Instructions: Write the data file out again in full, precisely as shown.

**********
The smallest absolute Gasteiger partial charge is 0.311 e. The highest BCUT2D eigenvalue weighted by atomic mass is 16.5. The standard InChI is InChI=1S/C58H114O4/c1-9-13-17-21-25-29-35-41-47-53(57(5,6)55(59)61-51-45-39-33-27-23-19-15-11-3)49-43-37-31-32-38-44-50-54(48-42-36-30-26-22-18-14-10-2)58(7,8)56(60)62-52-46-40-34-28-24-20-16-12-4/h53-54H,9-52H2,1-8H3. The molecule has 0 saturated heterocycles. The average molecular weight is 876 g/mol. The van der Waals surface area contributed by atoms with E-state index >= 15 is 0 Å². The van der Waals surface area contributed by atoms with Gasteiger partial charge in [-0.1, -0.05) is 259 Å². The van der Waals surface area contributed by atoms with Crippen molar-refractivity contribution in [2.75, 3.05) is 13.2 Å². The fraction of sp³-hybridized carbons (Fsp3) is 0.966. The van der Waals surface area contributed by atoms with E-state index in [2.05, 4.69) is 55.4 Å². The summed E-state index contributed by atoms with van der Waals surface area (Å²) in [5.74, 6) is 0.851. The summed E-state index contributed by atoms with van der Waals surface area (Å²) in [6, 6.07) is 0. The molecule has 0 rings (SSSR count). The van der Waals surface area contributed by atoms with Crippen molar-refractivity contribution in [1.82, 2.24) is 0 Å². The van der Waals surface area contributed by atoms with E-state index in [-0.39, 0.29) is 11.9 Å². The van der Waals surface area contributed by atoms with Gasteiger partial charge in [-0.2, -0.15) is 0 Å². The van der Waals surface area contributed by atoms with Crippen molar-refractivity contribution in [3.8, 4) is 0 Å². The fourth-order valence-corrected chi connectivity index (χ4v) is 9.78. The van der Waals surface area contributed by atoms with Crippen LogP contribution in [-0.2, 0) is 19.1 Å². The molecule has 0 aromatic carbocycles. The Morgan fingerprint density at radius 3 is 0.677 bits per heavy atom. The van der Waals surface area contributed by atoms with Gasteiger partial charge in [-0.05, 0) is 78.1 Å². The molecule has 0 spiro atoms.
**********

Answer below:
The smallest absolute Gasteiger partial charge is 0.311 e. The highest BCUT2D eigenvalue weighted by atomic mass is 16.5. The standard InChI is InChI=1S/C58H114O4/c1-9-13-17-21-25-29-35-41-47-53(57(5,6)55(59)61-51-45-39-33-27-23-19-15-11-3)49-43-37-31-32-38-44-50-54(48-42-36-30-26-22-18-14-10-2)58(7,8)56(60)62-52-46-40-34-28-24-20-16-12-4/h53-54H,9-52H2,1-8H3. The molecule has 0 saturated heterocycles. The average molecular weight is 876 g/mol. The van der Waals surface area contributed by atoms with E-state index >= 15 is 0 Å². The van der Waals surface area contributed by atoms with Gasteiger partial charge in [-0.1, -0.05) is 259 Å². The van der Waals surface area contributed by atoms with Crippen molar-refractivity contribution in [2.75, 3.05) is 13.2 Å². The fraction of sp³-hybridized carbons (Fsp3) is 0.966. The van der Waals surface area contributed by atoms with E-state index in [2.05, 4.69) is 55.4 Å². The summed E-state index contributed by atoms with van der Waals surface area (Å²) in [5.74, 6) is 0.851. The summed E-state index contributed by atoms with van der Waals surface area (Å²) in [6, 6.07) is 0. The molecule has 0 rings (SSSR count). The van der Waals surface area contributed by atoms with Crippen molar-refractivity contribution in [1.82, 2.24) is 0 Å². The van der Waals surface area contributed by atoms with E-state index in [-0.39, 0.29) is 11.9 Å². The van der Waals surface area contributed by atoms with Gasteiger partial charge in [-0.2, -0.15) is 0 Å². The van der Waals surface area contributed by atoms with Crippen molar-refractivity contribution in [3.8, 4) is 0 Å². The fourth-order valence-corrected chi connectivity index (χ4v) is 9.78. The van der Waals surface area contributed by atoms with Crippen LogP contribution in [-0.2, 0) is 19.1 Å². The molecule has 0 aromatic carbocycles. The Morgan fingerprint density at radius 3 is 0.677 bits per heavy atom. The van der Waals surface area contributed by atoms with Gasteiger partial charge in [-0.05, 0) is 78.1 Å². The molecule has 0 spiro atoms.